This type of tone is noninclusive, and doesn’t open the mental door of participation and working together.   But, it does galvanize supporters and polarize people.

4.  Content

Perhaps President Morsi should be given a pass on all the visuals and underlying tones of a speech.  He didn’t have much to learn from and everyone is going through a learning process.  However, his use of the same vocabulary as his predecessor, and ignoring the opposoition in the same way will only serve to destroy any support he may have.

Here’s a couple places where he went wrong:

1.  Morsi: The violence started on Tuesday December 4.  I attended the protests on that day. I was intimidated at first by the numbers I knew would be standing right behind my house.  But, I got home from my office in Downtown in less than 20 minutes, parked my car in front of my house, attended almost two hours of the protest and came home without ever feeling frightened.  I was not harassed, there was no violence and the people seemed to be in generally good spirits, positive about their ability to participate in political protests.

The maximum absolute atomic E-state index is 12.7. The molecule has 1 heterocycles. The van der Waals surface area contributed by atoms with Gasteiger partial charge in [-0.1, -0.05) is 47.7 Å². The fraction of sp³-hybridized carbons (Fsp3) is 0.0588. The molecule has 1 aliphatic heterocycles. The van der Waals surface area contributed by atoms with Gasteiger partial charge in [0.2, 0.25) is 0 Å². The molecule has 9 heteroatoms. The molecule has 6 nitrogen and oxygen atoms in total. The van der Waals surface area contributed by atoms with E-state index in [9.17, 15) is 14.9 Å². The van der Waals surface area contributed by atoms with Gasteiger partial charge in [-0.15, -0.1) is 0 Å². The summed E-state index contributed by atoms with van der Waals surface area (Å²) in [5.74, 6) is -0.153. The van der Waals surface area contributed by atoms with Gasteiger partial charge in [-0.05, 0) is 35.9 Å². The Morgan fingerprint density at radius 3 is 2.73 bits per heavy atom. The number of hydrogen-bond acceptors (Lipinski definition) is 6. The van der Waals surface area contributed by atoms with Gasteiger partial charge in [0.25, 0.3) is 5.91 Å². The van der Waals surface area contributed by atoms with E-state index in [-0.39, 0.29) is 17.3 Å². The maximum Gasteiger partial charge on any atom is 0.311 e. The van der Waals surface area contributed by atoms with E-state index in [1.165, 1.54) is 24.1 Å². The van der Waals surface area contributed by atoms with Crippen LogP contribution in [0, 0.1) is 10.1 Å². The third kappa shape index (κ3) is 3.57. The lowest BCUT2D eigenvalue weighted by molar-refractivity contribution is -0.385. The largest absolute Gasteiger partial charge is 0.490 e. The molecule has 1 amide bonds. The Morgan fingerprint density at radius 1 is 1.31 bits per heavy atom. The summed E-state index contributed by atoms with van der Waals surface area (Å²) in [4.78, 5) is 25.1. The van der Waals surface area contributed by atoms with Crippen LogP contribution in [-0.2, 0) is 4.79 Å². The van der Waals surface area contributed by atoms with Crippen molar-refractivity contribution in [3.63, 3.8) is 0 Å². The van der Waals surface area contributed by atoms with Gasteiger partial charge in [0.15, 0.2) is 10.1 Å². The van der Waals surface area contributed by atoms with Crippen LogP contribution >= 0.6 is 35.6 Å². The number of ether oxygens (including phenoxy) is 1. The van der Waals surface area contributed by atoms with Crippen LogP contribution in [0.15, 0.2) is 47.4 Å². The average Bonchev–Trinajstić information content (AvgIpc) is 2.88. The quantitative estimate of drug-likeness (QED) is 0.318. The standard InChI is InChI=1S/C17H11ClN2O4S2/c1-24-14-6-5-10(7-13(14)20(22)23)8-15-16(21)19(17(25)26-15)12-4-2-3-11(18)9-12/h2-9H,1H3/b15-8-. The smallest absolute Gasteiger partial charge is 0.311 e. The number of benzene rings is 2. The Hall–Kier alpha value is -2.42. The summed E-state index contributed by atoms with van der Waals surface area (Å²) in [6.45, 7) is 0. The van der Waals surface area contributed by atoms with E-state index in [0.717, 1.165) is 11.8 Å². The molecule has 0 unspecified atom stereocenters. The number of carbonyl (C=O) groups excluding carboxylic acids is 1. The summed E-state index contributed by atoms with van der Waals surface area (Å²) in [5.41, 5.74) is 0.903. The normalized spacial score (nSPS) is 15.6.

The next day, however, I could cut the tension with a knife.  I couldn’t park in front of my building (which turned out to be a blessing in disguise), and feared for my safety in the 10 minute walk from my car to my building through MB territory.  Over 6 hours I watched a battle rage under my house.

2.  Morsi: Baltagiya (thugs) have turned peaceful protests violent, and they were paid to do it per their own confessions:  Right after the president’s speech Yosri Fouda hosted two females who had been taken by the Muslim Brotherhood on the night of Dec. 4.   Ola Shabah’s face was so badly bruised she couldn’t see out of her left eye, and Lena Mujahid, who had obviously sustained injuries to her face and body.   Both say they were immediately asked who they were working for and taken into questioning about their involvement with a paying force.  They didn’t have proof, they were creating proof.    Luckily both girls were saved.

The same tactic of divide by spreading fear in the streets was used by Mubarak.  It also serves to paint parts of the opposition as deserving of a swift and violent punishment, while allowing the dictator to appear open to the idea of dialogue.

3. Disregard protestors demands as incorrect, yet call for open dialogue.  Perhaps Morsi is more guilty of this than Mubarak.  Mubarak recognized that a force was against him, spoke about it and then called for dialogue.  Morsi, on the other hand, disregarded all of the demands, reaffirmed the decisions that brought people out to the streets in the first place and then asked for an open dialogue.

Egypt is in dire need of a leader that can unite its different layers and people to work together for better social, political and economic systems.   Last night’s speech was indicative of a president who is comfortable with his party’s approval, and apathetic about the country’s needs.  It was Mors’s address to HIS nation, not the Egyptians.

A link to a 14 minute excerpt of the speech: